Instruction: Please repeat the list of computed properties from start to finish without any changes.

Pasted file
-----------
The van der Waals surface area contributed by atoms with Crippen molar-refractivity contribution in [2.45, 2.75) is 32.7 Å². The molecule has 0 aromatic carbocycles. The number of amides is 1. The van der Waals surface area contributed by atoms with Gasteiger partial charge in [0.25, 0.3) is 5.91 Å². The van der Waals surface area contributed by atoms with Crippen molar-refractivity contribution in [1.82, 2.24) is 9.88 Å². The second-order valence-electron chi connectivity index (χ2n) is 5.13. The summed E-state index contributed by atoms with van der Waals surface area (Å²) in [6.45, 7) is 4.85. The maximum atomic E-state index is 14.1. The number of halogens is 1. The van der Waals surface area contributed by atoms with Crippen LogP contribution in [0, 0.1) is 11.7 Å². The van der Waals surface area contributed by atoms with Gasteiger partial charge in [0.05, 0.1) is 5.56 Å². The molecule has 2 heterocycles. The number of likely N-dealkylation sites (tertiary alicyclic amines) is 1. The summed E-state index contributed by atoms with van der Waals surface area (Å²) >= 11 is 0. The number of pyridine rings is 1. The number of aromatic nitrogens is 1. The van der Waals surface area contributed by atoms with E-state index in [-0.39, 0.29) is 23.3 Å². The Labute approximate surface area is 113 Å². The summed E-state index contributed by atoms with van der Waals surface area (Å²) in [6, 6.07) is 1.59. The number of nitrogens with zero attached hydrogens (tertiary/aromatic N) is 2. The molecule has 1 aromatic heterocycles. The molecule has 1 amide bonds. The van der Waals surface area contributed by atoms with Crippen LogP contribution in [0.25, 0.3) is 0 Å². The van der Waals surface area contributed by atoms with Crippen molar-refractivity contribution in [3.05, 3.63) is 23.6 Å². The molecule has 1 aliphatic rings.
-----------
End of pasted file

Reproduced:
The van der Waals surface area contributed by atoms with Crippen molar-refractivity contribution in [2.45, 2.75) is 32.7 Å². The molecule has 0 aromatic carbocycles. The number of amides is 1. The van der Waals surface area contributed by atoms with Gasteiger partial charge in [0.25, 0.3) is 5.91 Å². The van der Waals surface area contributed by atoms with Crippen molar-refractivity contribution in [1.82, 2.24) is 9.88 Å². The second-order valence-electron chi connectivity index (χ2n) is 5.13. The summed E-state index contributed by atoms with van der Waals surface area (Å²) in [6.45, 7) is 4.85. The maximum atomic E-state index is 14.1. The number of halogens is 1. The van der Waals surface area contributed by atoms with Crippen LogP contribution in [0, 0.1) is 11.7 Å². The van der Waals surface area contributed by atoms with Gasteiger partial charge in [0.05, 0.1) is 5.56 Å². The molecule has 2 heterocycles. The number of likely N-dealkylation sites (tertiary alicyclic amines) is 1. The summed E-state index contributed by atoms with van der Waals surface area (Å²) >= 11 is 0. The number of pyridine rings is 1. The number of aromatic nitrogens is 1. The van der Waals surface area contributed by atoms with E-state index in [-0.39, 0.29) is 23.3 Å². The Labute approximate surface area is 113 Å². The summed E-state index contributed by atoms with van der Waals surface area (Å²) in [6, 6.07) is 1.59. The number of nitrogens with zero attached hydrogens (tertiary/aromatic N) is 2. The molecule has 1 aromatic heterocycles. The molecule has 1 amide bonds. The van der Waals surface area contributed by atoms with Crippen LogP contribution in [0.25, 0.3) is 0 Å². The van der Waals surface area contributed by atoms with Crippen molar-refractivity contribution in [3.05, 3.63) is 23.6 Å². The molecule has 1 aliphatic rings.